When it comes to price, Brits often associate higher cost with better quality. It’s easy to see how investors could assume that expensive funds should generate a better return than cheaper ones, but this is a myth that could be doing more harm than good.
Fees are a fact of life for investors. Unfortunately, the more you pay, the less of your money you get to keep and it’s crucial investors understand how cost can impact return.
You can never guarantee a return from your investments, but you can control how much you pay in charges. It’s crucial you understand how much you have to pay, otherwise this could seriously hold you back from achieving your financial goals.
What are you paying for?
Funds charge an annual management fee, which covers the running of the fund and is where the asset manager usually makes its profit. This can vary wildly from fund to fund, and can reach as much as 2%. On top of this cost you’ll likely have a platform fee, or management fee from a wealth manager, this is what enables you to access a particular fund.
There are two main types of investment strategies; active and passive. Whilst passive investments try to replicate the returns on the market, active managers try to outperform it.
Trying to beat a benchmark takes up more resources than if you were trying to replicate it. Time is money, as the adage goes, and investors have to fork out for the prospect of beating the market – whether it actually happens or not.
Compensating fund managers for their time and expertise, these expensive management fees are usually disclosed as a percentage of the total amount of the money the investor has in that fund.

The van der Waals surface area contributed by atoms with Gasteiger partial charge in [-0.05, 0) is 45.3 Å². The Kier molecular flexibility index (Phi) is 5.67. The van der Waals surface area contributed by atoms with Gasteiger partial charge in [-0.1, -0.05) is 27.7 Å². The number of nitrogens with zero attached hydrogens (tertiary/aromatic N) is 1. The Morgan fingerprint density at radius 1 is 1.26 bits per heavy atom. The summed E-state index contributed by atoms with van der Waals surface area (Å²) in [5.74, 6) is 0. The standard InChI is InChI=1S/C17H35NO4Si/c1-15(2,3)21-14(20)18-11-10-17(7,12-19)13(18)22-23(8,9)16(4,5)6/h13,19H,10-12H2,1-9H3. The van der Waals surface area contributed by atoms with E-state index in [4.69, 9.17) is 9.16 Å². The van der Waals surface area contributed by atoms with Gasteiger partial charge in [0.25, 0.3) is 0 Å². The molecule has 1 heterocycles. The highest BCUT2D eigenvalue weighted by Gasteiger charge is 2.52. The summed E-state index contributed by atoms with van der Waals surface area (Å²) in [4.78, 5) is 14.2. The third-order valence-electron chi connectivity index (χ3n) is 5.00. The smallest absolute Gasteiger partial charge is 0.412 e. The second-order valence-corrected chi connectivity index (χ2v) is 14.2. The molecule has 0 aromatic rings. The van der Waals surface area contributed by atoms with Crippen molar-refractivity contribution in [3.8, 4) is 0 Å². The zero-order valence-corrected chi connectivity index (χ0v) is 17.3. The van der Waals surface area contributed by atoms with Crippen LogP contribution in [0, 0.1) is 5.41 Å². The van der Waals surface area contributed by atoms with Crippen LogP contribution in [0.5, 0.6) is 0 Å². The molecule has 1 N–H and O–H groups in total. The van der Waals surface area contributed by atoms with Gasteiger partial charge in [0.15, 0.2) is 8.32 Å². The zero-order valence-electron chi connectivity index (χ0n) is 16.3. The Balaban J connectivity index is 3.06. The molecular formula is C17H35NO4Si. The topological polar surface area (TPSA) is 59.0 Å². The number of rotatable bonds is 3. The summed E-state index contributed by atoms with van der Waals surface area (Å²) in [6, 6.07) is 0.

What’s the ongoing fund charge?
The ongoing fund charge is a more accurate reflection of how much a fund might cost you over 12 months, but still doesn’t reveal the whole picture.
By investing in a fund, you might be charged the cost of your asset manager buying and selling investments, certain admin charges, or platform costs from your provider. These costs add up quickly and it can be difficult to understand exactly how much you’re really paying.
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Do expensive funds perform better?
So, asset managers charge big bucks on the promise that they could deliver outperformance; but do the more expensive funds actually perform any better?
Two-thirds of large-cap active fund managers failed to beat the S&P 500 index in 2016, research from S&P Dow Jones Indices shows. The smaller asset managers didn’t fare any better, with 90% of mid-cap and 86% of small-cap fund managers missing the mark.
It’s a tough task asking active funds to outperform passive funds after fees for a simple reason; they have to get a higher return to compensate for their higher fees.
Granted, you can’t expect a fund manager to outperform every year, especially when markets are performing well, but a look at longer time horizons showed the majority of active fund managers also failed to outperform over one, three, five, 10 and 15 years.
The UK regulator, the Financial Conduct Authority, found a negative relationship between the cost of a mutual fund and the performance of the fund manager in its final report on the asset management industry.
The research even found that more expensive funds underperformed cheaper active funds, although this varied across sector.
The prospect of outperforming the market is not a concept many will be staunchly against, but the high fees that go hand-in-hand with active management do eat into investor returns and delay the achievement of financial goals.
Although everyone has the right to protect their money and grow their wealth for the future, many are put off by the high barriers to entry. Instead, investment products should be low-cost, transparent and effective to encourage savers to start preparing for their future, whatever it holds.
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